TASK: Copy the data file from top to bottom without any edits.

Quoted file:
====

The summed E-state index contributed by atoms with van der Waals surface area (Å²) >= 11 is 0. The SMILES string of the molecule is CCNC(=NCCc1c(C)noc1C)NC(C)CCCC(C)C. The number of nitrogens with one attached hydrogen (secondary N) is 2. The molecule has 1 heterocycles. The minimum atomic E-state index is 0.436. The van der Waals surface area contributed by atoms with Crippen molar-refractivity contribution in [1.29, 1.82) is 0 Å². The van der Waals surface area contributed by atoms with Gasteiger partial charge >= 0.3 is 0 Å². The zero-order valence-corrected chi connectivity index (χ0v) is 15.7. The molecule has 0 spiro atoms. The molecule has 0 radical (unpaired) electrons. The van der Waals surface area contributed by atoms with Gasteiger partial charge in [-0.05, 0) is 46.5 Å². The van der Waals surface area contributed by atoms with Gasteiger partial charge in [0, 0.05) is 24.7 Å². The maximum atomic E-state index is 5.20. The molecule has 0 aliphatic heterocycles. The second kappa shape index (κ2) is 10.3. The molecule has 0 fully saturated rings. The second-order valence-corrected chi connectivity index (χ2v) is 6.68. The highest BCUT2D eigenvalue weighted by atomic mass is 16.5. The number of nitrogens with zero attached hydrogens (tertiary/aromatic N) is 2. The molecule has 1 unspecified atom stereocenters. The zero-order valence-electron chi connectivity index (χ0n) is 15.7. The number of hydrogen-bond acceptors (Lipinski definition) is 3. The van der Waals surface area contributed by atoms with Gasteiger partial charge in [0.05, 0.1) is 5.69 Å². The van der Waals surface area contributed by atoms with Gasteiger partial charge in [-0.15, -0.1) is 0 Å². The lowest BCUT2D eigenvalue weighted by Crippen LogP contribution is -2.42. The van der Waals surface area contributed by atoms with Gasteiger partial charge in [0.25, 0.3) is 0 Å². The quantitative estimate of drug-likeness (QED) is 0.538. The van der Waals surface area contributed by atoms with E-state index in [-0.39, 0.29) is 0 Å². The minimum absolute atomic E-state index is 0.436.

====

The summed E-state index contributed by atoms with van der Waals surface area (Å²) >= 11 is 0. The SMILES string of the molecule is CCNC(=NCCc1c(C)noc1C)NC(C)CCCC(C)C. The number of nitrogens with one attached hydrogen (secondary N) is 2. The molecule has 1 heterocycles. The minimum atomic E-state index is 0.436. The van der Waals surface area contributed by atoms with Crippen molar-refractivity contribution in [1.29, 1.82) is 0 Å². The van der Waals surface area contributed by atoms with Gasteiger partial charge >= 0.3 is 0 Å². The zero-order valence-corrected chi connectivity index (χ0v) is 15.7. The molecule has 0 spiro atoms. The molecule has 0 radical (unpaired) electrons. The van der Waals surface area contributed by atoms with Gasteiger partial charge in [-0.05, 0) is 46.5 Å². The van der Waals surface area contributed by atoms with Gasteiger partial charge in [0, 0.05) is 24.7 Å². The maximum atomic E-state index is 5.20. The molecule has 0 aliphatic heterocycles. The second kappa shape index (κ2) is 10.3. The molecule has 0 fully saturated rings. The second-order valence-corrected chi connectivity index (χ2v) is 6.68. The highest BCUT2D eigenvalue weighted by atomic mass is 16.5. The number of nitrogens with zero attached hydrogens (tertiary/aromatic N) is 2. The molecule has 1 unspecified atom stereocenters. The zero-order valence-electron chi connectivity index (χ0n) is 15.7. The number of hydrogen-bond acceptors (Lipinski definition) is 3. The van der Waals surface area contributed by atoms with Gasteiger partial charge in [0.05, 0.1) is 5.69 Å². The van der Waals surface area contributed by atoms with Gasteiger partial charge in [-0.15, -0.1) is 0 Å². The lowest BCUT2D eigenvalue weighted by Crippen LogP contribution is -2.42. The van der Waals surface area contributed by atoms with Gasteiger partial charge in [0.25, 0.3) is 0 Å². The quantitative estimate of drug-likeness (QED) is 0.538. The van der Waals surface area contributed by atoms with E-state index in [-0.39, 0.29) is 0 Å². The minimum absolute atomic E-state index is 0.436.